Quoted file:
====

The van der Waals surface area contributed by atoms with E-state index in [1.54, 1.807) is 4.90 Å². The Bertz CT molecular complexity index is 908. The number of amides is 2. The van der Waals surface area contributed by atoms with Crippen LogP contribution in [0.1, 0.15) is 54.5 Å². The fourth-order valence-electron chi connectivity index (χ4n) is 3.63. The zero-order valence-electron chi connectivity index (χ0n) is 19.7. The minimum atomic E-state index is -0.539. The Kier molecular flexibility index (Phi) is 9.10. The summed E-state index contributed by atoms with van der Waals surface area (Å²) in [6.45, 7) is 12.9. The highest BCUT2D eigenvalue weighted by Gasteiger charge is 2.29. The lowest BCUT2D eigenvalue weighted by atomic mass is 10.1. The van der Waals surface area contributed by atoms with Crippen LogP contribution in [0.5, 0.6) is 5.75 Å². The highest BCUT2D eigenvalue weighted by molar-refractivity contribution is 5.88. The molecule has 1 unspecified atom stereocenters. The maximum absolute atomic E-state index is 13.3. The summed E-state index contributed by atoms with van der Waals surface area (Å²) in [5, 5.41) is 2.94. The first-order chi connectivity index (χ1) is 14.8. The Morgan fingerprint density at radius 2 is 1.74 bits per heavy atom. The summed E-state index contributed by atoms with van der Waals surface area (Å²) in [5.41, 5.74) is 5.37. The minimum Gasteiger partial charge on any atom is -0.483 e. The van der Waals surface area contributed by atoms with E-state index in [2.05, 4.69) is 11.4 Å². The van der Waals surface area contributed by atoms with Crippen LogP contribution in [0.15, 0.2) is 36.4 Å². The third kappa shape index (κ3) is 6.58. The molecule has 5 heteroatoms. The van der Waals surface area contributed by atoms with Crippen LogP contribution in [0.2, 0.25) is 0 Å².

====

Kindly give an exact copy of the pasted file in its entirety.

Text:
The van der Waals surface area contributed by atoms with E-state index in [1.54, 1.807) is 4.90 Å². The Bertz CT molecular complexity index is 908. The number of amides is 2. The van der Waals surface area contributed by atoms with Crippen LogP contribution in [0.1, 0.15) is 54.5 Å². The fourth-order valence-electron chi connectivity index (χ4n) is 3.63. The zero-order valence-electron chi connectivity index (χ0n) is 19.7. The minimum atomic E-state index is -0.539. The Kier molecular flexibility index (Phi) is 9.10. The summed E-state index contributed by atoms with van der Waals surface area (Å²) in [6.45, 7) is 12.9. The highest BCUT2D eigenvalue weighted by Gasteiger charge is 2.29. The lowest BCUT2D eigenvalue weighted by atomic mass is 10.1. The van der Waals surface area contributed by atoms with Crippen LogP contribution in [0.5, 0.6) is 5.75 Å². The highest BCUT2D eigenvalue weighted by molar-refractivity contribution is 5.88. The molecule has 1 unspecified atom stereocenters. The maximum absolute atomic E-state index is 13.3. The summed E-state index contributed by atoms with van der Waals surface area (Å²) in [5, 5.41) is 2.94. The first-order chi connectivity index (χ1) is 14.8. The Morgan fingerprint density at radius 2 is 1.74 bits per heavy atom. The summed E-state index contributed by atoms with van der Waals surface area (Å²) in [5.41, 5.74) is 5.37. The minimum Gasteiger partial charge on any atom is -0.483 e. The van der Waals surface area contributed by atoms with E-state index in [2.05, 4.69) is 11.4 Å². The van der Waals surface area contributed by atoms with Crippen LogP contribution in [0.15, 0.2) is 36.4 Å². The third kappa shape index (κ3) is 6.58. The molecule has 5 heteroatoms. The van der Waals surface area contributed by atoms with Crippen LogP contribution in [0.2, 0.25) is 0 Å².